At last some good news – British entrepreneurs are becoming less gloomy

A recent survey suggests British entrepreneurs are becoming more optimistic about the future. And there's at least some evidence that their optimism may not be misplaced.

The UK's household finances are in a terrible state.

The Markit Household Finance Index, out this week, is at its lowest level for two and a half years. There has been a record fall in the amount of cash available to spend, as fast-rising prices and bills have offset very low mortgage rates for most families.

However, there is also evidence that these same families are expecting something of a "break in the clouds". They are slightly less concerned about job stability than they were a few months ago, their incomes from employment have stabilised in nominal terms at least, and they have lowered their inflation expectations a little.

Subscribe to MoneyWeek

Subscribe to MoneyWeek today and get your first six magazine issues absolutely FREE

Get 6 issues free

Sign up to Money Morning

Don't miss the latest investment and personal finances news, market analysis, plus money-saving tips with our free twice-daily newsletter

Don't miss the latest investment and personal finances news, market analysis, plus money-saving tips with our free twice-daily newsletter

Sign up

On the face of it, it is hard to see this as anything other than wishful thinking (particularly on the inflation bit, given the renewed calls in the US and the UK for more quantitative easing). But another survey also out this week suggests some hope.

According to Investec Specialist Private Bank, the UK's entrepreneurs are in a pretty buoyant mood. Less than a year ago, they were all so irritated about our rising taxes that 16% of them said they were formulating plans to drop their UK residency.

Now only 4% of them are making the same threat. Why? Because they reckon that the payback for coming up with the taxes is living in an economy where they can make money. 42% think things are so good that they are likely to launch new businesses or products over the next year. 54% think their revenues will rise by 10% or more over the same time period and 26% are optimistic enough to think that even their profitability will "rise dramatically" in the near future.

But the most important thing they think in terms of what matters to the rest of us is that they are going to need more people: 68% of the successful entrepreneurs interviewed said they plan to increase the number of people they employ.

This survey may be slightly over optimistic in that all the companies interviewed were "contacts" of Investec's. And if you want to raise money from a specialist bank at some time in the future, you aren't that likely to tell them that you expect revenues, profits and employee numbers to fall ever, let alone in the near future.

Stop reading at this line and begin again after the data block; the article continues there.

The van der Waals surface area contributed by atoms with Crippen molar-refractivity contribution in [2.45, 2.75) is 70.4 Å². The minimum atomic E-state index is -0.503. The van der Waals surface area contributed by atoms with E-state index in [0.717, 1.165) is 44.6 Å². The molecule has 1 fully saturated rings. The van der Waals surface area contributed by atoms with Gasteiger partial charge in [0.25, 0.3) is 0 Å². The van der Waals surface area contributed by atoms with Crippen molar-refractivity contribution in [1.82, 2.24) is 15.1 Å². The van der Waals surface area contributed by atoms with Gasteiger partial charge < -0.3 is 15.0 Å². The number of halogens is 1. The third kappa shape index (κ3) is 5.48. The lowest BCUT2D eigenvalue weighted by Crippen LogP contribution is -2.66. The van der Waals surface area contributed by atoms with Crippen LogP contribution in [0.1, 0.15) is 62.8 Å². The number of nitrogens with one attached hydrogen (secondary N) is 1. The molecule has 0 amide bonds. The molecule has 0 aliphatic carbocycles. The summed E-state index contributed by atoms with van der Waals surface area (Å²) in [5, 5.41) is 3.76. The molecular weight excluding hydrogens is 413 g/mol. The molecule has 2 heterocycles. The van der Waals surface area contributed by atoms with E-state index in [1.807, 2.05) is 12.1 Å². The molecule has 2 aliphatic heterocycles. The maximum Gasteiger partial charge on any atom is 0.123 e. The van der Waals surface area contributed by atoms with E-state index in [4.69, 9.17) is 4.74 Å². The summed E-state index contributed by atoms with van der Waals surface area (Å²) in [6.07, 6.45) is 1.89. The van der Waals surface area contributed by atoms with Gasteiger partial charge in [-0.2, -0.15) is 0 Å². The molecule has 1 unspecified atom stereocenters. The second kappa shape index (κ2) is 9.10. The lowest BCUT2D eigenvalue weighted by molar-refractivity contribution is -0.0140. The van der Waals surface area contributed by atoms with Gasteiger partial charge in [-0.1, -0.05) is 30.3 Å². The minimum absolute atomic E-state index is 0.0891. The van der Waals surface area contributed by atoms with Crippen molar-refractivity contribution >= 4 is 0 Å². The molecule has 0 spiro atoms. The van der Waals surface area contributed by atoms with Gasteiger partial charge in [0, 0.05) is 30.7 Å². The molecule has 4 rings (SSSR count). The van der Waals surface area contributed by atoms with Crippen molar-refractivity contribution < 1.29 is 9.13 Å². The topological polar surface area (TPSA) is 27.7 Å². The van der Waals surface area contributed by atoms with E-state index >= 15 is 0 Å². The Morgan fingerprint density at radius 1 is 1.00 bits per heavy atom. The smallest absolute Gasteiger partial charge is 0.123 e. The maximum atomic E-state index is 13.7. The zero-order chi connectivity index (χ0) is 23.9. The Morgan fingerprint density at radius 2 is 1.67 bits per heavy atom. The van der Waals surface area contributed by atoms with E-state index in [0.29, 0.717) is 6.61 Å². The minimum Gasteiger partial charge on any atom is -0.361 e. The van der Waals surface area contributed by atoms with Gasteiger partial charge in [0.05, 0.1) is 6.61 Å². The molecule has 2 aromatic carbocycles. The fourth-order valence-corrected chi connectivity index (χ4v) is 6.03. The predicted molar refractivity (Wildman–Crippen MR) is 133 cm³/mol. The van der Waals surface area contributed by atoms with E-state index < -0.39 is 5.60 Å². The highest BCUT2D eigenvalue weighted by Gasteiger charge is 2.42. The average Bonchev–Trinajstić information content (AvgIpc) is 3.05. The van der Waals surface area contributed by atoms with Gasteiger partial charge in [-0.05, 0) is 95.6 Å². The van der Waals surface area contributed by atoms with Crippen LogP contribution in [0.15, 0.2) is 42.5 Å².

Nonetheless, the numbers are all up significantly since the last of these surveys and the very fact that Investec is doing these surveys at all is interesting in itself. Why? Because the reason for it is to advertise the fact that, as its press release on the matter says, "Investec Specialist Private Bank is proactively looking to lend more to its core audience of mid-sized companies who wish to raise between £5 million and £50 million to support organic or acquisitive growth strategies. The bank's integrated finance offering means it is able to create debt structures combining revolving, amortising, senior and mezzanine lines of credit. This includes asset-based lending where the bank will provide leverage against receivables, inventory, plant and machinery, property and cashflow/acquisition finance loans."

Recovery from financial crises is generally a horrible decade-long slog thanks to the fact that the necessity of balance sheet repair among big banks means there is little credit available for small and medium-sized companies to use for expansion. We've written before about the rise of non bank lending in the UK but if specialist banks such as Investec are expanding into the market as well, perhaps the mild optimism of today's households (albeit coming from a very low base) is not as misplaced as the history of banking crises would have one believe?

Merryn Somerset Webb

Merryn Somerset Webb started her career in Tokyo at public broadcaster NHK before becoming a Japanese equity broker at what was then Warburgs. She went on to work at SBC and UBS without moving from her desk in Kamiyacho (it was the age of mergers).

After five years in Japan she returned to work in the UK at Paribas. This soon became BNP Paribas. Again, no desk move was required. On leaving the City, Merryn helped The Week magazine with its City pages before becoming the launch editor of MoneyWeek in 2000 and taking on columns first in the Sunday Times and then in 2009 in the Financial Times

Twenty years on, MoneyWeek is the best-selling financial magazine in the UK. Merryn was its Editor in Chief until 2022. She is now a senior columnist at Bloomberg and host of the Merryn Talks Money podcast -  but still writes for Moneyweek monthly. 

Merryn is also is a non executive director of two investment trusts – BlackRock Throgmorton, and the Murray Income Investment Trust.